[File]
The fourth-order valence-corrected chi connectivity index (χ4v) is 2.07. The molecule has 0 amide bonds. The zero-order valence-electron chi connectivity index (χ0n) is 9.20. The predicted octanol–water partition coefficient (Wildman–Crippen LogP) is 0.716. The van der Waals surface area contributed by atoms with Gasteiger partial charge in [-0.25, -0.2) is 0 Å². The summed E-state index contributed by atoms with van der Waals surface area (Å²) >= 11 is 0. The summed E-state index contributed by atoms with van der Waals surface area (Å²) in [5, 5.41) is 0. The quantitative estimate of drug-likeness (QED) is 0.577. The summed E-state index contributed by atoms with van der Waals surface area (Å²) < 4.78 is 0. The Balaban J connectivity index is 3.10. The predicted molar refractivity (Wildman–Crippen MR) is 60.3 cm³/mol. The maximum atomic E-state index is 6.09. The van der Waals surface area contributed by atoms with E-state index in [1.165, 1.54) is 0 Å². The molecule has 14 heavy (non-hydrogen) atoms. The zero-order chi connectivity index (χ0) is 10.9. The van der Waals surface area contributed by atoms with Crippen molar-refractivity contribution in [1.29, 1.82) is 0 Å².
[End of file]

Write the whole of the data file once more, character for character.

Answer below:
The fourth-order valence-corrected chi connectivity index (χ4v) is 2.07. The molecule has 0 amide bonds. The zero-order valence-electron chi connectivity index (χ0n) is 9.20. The predicted octanol–water partition coefficient (Wildman–Crippen LogP) is 0.716. The van der Waals surface area contributed by atoms with Gasteiger partial charge in [-0.25, -0.2) is 0 Å². The summed E-state index contributed by atoms with van der Waals surface area (Å²) >= 11 is 0. The summed E-state index contributed by atoms with van der Waals surface area (Å²) in [5, 5.41) is 0. The quantitative estimate of drug-likeness (QED) is 0.577. The summed E-state index contributed by atoms with van der Waals surface area (Å²) < 4.78 is 0. The Balaban J connectivity index is 3.10. The predicted molar refractivity (Wildman–Crippen MR) is 60.3 cm³/mol. The maximum atomic E-state index is 6.09. The van der Waals surface area contributed by atoms with E-state index in [1.165, 1.54) is 0 Å². The molecule has 14 heavy (non-hydrogen) atoms. The zero-order chi connectivity index (χ0) is 10.9. The van der Waals surface area contributed by atoms with Crippen molar-refractivity contribution in [1.29, 1.82) is 0 Å².